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Good Omens

July 16, 2008

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Good Omens by Neil Gaiman and Terry Pratchett

Greetings all.

I’ve been away from this space for a while, but it’s been one of those stretches where I ended up momentarily bookless. I tried to remedy this by working my way through a couple of magazines, reading a legal abstract (on the history of the copyright of the song ‘Happy Birthday’, a lot more interesting than it sounds I assure you) I downloaded from the interwebs and then rereading an old fave (‘Jupiter’s Travels’ by Ted Simon) but didn’t get very far before the need to read something new (intersecting by a fortuitous trip to a book store, natch) led me to the book before you today.
My wife tipped me off about this one (though I don’t recall where she heard about it). I was familiar with the names of both Neil Gaiman and Terry Pratchett, but had never read anything by either of them before I picked up ‘Good Omens’.
I hesitate to give away much of the plot, but the book is a comical look at the approach of the apocalypse. The two main characters, an angel and a demon are both very well drawn.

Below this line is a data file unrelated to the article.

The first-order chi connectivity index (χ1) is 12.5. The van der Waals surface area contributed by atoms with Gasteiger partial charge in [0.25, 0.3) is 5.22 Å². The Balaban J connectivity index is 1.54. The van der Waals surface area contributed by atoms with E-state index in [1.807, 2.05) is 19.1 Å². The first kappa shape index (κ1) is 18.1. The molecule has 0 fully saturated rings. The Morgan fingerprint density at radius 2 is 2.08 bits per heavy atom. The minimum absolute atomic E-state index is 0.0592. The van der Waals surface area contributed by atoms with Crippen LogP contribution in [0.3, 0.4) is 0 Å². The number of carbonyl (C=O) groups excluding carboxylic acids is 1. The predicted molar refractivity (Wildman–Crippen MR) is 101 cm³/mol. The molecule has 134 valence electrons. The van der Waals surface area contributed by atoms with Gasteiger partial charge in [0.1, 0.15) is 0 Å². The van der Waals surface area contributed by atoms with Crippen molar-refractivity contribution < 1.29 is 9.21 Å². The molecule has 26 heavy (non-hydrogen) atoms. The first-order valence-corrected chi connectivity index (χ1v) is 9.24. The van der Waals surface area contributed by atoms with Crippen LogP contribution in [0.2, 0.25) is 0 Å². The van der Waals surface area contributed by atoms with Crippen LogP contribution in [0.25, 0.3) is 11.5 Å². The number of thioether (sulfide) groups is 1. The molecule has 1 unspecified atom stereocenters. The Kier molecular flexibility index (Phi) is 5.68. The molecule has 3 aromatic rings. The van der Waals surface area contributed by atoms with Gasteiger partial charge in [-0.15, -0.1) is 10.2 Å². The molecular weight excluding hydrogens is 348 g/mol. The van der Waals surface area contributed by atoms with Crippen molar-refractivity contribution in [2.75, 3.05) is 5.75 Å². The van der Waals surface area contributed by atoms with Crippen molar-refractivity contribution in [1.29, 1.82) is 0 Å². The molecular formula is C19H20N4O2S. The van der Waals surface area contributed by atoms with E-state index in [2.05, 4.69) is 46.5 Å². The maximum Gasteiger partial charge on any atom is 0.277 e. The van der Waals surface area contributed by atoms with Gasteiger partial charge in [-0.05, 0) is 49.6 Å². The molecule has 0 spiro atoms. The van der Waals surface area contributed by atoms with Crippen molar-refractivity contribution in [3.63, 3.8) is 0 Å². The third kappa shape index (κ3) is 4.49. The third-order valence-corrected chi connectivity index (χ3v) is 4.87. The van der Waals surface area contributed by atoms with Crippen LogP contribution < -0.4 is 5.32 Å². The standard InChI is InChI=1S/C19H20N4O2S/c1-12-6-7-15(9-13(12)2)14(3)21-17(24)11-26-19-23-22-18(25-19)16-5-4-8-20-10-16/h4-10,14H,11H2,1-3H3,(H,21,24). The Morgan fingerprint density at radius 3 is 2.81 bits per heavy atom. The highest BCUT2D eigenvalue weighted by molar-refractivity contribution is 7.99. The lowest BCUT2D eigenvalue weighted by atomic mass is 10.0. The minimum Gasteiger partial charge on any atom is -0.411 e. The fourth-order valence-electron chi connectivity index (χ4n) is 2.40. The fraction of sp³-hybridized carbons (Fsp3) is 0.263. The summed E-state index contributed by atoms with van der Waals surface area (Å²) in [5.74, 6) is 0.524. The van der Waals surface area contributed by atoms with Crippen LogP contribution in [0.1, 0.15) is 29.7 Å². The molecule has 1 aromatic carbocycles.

I’m often curious about the methodology of co-writing something as complex as a novel. I’m not sure how Gaiman and Pratchett worked it out, but they did a fine job. The book is always funny and occasionally poignant.
Though it does qualify as a “fantasy”, if you’re put off by the idea of a novel of that particular ilk (especially one co-written by a major force in that genre, as Pratchett is), don’t be. If anything, ‘Good Omens’ is more of a socio-religious satire with lots of interesting twists and turns.
It definitely made me want to check out other works by the two authors.
Now reading – Last of the Mohicans – by James Fenimore Cooper.

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One comment

  1. I haven’t read all Terry Pratchett’s books but curiously enough I’m in the middle of reading
    “Hogfather” his 20th Discworld book. They’re
    deceptively lightweight but well worth reading
    – it’s best to read them in order but no harm done if you don’t. At the very least they’ll bring a
    smile to your face as he’s amusing without being deliberately cute. Think Douglas Adams meets
    Fritz Leiber.



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